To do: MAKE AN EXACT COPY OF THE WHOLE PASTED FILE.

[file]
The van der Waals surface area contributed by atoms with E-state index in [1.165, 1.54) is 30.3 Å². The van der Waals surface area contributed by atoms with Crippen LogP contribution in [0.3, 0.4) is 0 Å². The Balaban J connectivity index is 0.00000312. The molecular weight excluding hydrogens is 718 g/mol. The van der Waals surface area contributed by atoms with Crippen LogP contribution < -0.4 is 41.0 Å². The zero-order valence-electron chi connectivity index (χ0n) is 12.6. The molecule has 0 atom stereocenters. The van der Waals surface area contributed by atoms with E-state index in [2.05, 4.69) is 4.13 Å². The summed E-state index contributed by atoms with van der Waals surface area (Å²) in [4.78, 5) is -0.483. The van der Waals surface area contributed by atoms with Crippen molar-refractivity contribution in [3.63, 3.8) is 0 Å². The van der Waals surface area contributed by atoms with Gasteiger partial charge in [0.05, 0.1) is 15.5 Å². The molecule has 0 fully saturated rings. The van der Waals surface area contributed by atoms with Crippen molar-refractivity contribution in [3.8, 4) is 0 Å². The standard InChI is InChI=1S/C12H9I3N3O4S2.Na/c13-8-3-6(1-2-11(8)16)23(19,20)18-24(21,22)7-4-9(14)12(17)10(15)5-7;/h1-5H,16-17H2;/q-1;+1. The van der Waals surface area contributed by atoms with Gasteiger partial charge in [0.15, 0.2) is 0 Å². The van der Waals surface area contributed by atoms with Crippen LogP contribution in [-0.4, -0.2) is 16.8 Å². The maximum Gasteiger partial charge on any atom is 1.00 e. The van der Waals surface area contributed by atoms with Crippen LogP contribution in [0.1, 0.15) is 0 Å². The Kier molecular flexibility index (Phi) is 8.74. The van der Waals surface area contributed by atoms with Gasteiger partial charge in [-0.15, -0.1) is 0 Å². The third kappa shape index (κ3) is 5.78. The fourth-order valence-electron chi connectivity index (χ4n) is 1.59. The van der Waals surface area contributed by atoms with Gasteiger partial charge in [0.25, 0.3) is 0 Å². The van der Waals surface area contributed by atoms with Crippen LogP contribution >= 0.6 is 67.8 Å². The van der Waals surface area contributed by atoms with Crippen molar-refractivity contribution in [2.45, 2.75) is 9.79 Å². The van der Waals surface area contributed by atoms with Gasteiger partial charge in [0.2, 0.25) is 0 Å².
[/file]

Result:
The van der Waals surface area contributed by atoms with E-state index in [1.165, 1.54) is 30.3 Å². The van der Waals surface area contributed by atoms with Crippen LogP contribution in [0.3, 0.4) is 0 Å². The Balaban J connectivity index is 0.00000312. The molecular weight excluding hydrogens is 718 g/mol. The van der Waals surface area contributed by atoms with Crippen LogP contribution < -0.4 is 41.0 Å². The zero-order valence-electron chi connectivity index (χ0n) is 12.6. The molecule has 0 atom stereocenters. The van der Waals surface area contributed by atoms with E-state index in [2.05, 4.69) is 4.13 Å². The summed E-state index contributed by atoms with van der Waals surface area (Å²) in [4.78, 5) is -0.483. The van der Waals surface area contributed by atoms with Crippen molar-refractivity contribution in [3.63, 3.8) is 0 Å². The van der Waals surface area contributed by atoms with Gasteiger partial charge in [0.05, 0.1) is 15.5 Å². The molecule has 0 fully saturated rings. The van der Waals surface area contributed by atoms with Crippen molar-refractivity contribution in [3.8, 4) is 0 Å². The standard InChI is InChI=1S/C12H9I3N3O4S2.Na/c13-8-3-6(1-2-11(8)16)23(19,20)18-24(21,22)7-4-9(14)12(17)10(15)5-7;/h1-5H,16-17H2;/q-1;+1. The van der Waals surface area contributed by atoms with Gasteiger partial charge in [0.15, 0.2) is 0 Å². The van der Waals surface area contributed by atoms with Crippen LogP contribution in [-0.4, -0.2) is 16.8 Å². The maximum Gasteiger partial charge on any atom is 1.00 e. The van der Waals surface area contributed by atoms with Crippen LogP contribution in [0.1, 0.15) is 0 Å². The Kier molecular flexibility index (Phi) is 8.74. The van der Waals surface area contributed by atoms with Gasteiger partial charge in [-0.15, -0.1) is 0 Å². The third kappa shape index (κ3) is 5.78. The fourth-order valence-electron chi connectivity index (χ4n) is 1.59. The van der Waals surface area contributed by atoms with Gasteiger partial charge in [0.25, 0.3) is 0 Å². The van der Waals surface area contributed by atoms with Crippen LogP contribution >= 0.6 is 67.8 Å². The van der Waals surface area contributed by atoms with Crippen molar-refractivity contribution in [2.45, 2.75) is 9.79 Å². The van der Waals surface area contributed by atoms with Gasteiger partial charge in [0.2, 0.25) is 0 Å².